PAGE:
The problem with Aphids isn’t really Aphids themselves, who rarely do significant damage to a plant, the problem is their excreta. Aphid excreta has been dubbed “Honeydew” because it attracts ants. Honeydew can also lead to sooty mold, which is also unpleasant for cannabis plants. You don’t have to worry about Aphids while planting or before the first leaves show. Aphids are attracted to soft new plant growth. It’s when this appears that you need to have a look.
NATURAL ENEMIES OF THE APHID
Aphidoletes aphidimyza is predatory midge, which will happily control your Aphids for you. You don’t need more than 1 for every 100 square feet.
If Aphids have been around before, make sure Aphidoletes aphidimyza is also around from the first leaf growth, and then apply every week during the cycle of your crop. But there is a catch. Before letting this predatory midge loose in your greenhouse, you’ll have to get rid of all the ants. The problem with ants and the Aphids’ Honeydew, is that Honeydew is a valuable substance to ants, and they will go to great lengths to ensure they protect the Aphids in order to “farm” them and get their greedy maws on the Honeydew. If ants feel their precious Aphids are under attack, they have been known to relocate their Honeydew producers to safer areas within crops.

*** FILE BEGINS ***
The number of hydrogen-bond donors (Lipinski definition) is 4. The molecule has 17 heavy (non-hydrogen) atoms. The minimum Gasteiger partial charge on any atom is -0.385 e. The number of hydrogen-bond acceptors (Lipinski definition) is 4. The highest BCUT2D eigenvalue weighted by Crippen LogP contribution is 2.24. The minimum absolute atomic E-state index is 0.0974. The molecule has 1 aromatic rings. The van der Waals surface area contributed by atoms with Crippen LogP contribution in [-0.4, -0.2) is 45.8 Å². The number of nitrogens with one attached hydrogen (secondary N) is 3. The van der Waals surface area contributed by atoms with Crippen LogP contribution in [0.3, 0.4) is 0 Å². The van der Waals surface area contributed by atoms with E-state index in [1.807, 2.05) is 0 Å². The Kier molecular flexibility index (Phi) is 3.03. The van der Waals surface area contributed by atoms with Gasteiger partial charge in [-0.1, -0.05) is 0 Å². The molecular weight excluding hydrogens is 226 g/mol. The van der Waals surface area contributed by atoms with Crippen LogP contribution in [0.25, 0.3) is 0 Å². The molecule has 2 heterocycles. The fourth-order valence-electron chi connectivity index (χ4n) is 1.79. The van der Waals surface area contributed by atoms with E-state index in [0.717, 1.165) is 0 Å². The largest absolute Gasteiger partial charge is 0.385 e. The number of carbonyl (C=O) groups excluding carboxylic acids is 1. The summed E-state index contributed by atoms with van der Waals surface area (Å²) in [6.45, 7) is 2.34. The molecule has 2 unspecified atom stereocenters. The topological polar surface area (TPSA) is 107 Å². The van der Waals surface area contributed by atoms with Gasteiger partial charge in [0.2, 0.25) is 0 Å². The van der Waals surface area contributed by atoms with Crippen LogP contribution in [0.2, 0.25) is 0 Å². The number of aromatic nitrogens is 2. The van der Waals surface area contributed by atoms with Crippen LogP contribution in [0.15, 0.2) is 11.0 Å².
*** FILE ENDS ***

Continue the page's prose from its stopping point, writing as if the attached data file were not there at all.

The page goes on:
Aphidius colemani are very small parasitic wasps. They’re about 2 to 3 mm long, dark in color and they don’t sting. They’re natural enemies of the Aphid. These little wasps use the Aphids as hosts for their larvae. When the larvae begin to pupate, the Aphids become rigid, mummified, and that’s it for the Aphids. It’s good to keep Aphidius colemani around if you have Aphids. They home-in on Aphid colonies quickly, finding all those little pests. However, just using Aphidius colemani alone won’t be enough. They’re best deployed along with Aphidoletes aphidimyza and ladybugs.